3 men charged in connection with July death at the Louisville jail
Three men are facing charges for smuggling fentanyl into the downtown Louisville jail in July, which prosecutors say led to the overdose death of a man incarcerated there.
The Jefferson County Commonwealth’s Attorney’s Office said a grand jury indicted Jeremy Sego on Tuesday with one count of promoting contraband and one count of possession of fentanyl. Prosecutors say Sego brought the potent drug into the jail on July 8 and gave it to three other men. Sego was booked into the jail that day, according to court records.
One of the men Sego provided fentanyl to, 44-year-old Norman Sheckles, was found unresponsive in his dorm unit and was transported to the University of Louisville hospital where he was pronounced dead. Jail officials said at the time that Sheckles was suffering from an apparent drug overdose. Sego and another man also overdosed and had to be hospitalized. A fourth man was revived using the overdose reversal drug Narcan.
“The Office of Commonwealth’s Attorney plans to aggressively pursue these cases as well as any future cases involving persons who intentionally conceal controlled substances to bring them into the Louisville Metro Department of Corrections,” Commonwealth’s Attorney Tom Wine said in a statement. “The risk to both Corrections Officers as well as inmates compels us to seek direct indictments and high bonds for those who hope to profit from illegal drug trafficking in the jail.”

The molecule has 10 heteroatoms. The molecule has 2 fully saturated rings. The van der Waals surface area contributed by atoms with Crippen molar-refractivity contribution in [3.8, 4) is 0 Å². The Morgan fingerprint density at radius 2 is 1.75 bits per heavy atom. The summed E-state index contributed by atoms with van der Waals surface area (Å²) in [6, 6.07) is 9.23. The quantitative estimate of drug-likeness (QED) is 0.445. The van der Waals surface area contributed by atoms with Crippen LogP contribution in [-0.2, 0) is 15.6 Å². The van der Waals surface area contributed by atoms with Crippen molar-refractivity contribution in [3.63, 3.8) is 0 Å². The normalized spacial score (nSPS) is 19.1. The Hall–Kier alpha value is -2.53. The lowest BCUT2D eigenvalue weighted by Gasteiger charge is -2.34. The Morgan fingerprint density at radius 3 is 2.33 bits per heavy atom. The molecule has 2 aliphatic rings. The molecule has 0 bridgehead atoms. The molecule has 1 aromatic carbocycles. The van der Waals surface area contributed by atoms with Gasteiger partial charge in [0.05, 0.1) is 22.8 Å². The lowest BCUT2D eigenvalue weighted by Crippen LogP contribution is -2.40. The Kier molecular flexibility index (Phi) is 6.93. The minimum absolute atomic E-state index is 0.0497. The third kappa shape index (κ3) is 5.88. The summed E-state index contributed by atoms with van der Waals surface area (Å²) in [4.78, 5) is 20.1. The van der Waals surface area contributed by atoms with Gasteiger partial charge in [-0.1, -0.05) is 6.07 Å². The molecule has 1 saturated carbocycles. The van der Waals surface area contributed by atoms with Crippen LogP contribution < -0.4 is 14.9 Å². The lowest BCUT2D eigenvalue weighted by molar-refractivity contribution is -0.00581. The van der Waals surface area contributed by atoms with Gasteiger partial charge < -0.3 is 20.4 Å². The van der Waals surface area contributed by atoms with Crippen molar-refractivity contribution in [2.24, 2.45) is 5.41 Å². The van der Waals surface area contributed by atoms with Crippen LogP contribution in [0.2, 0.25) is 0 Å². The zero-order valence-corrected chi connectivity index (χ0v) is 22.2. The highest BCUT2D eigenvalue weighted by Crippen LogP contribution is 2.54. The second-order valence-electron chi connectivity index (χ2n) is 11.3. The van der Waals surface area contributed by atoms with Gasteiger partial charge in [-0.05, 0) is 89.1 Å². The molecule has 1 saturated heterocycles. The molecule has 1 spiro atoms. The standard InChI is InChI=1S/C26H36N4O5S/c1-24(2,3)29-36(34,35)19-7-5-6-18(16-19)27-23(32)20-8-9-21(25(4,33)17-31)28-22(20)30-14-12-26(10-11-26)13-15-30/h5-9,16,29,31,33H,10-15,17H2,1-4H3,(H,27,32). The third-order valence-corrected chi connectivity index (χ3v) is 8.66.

Sego is set to be arraigned on Oct. 24 where he’ll be expected to make a plea. The two surviving men who received fentanyl from Sego were also charged with promoting contraband and possession, both Class D felonies carrying a sentence of up to five years each.
Twelve people have died while in the custody of the Louisville Metro Department of Corrections in less than a year. Most of those deaths have been due to suicide and drug overdose.
Jail Director Jerry Collins has said cracking down on people bringing drugs into the jail is a top priority. Earlier this year, LMDC announced plans to install two new body scanners and put together a new canine unit with drug-sniffing dogs.
A spokesperson for LMDC did not immediately respond to a request for comment on the indictments.
In an interview with WFPL News in August, Collins said finding synthetic opiates such as fentanyl is a difficult task.
“It’s very hard to detect if someone has it in a baggie and swallows it,” he said. “The body scanners are very good, but there’s such a small amount that can kill someone and it becomes very dangerous.”
Four people have died while incarcerated at the Louisville jail since Collins took over as head of LMDC in April. Officials suspect two of the deaths, including Sheckles, were caused by drug overdoses.
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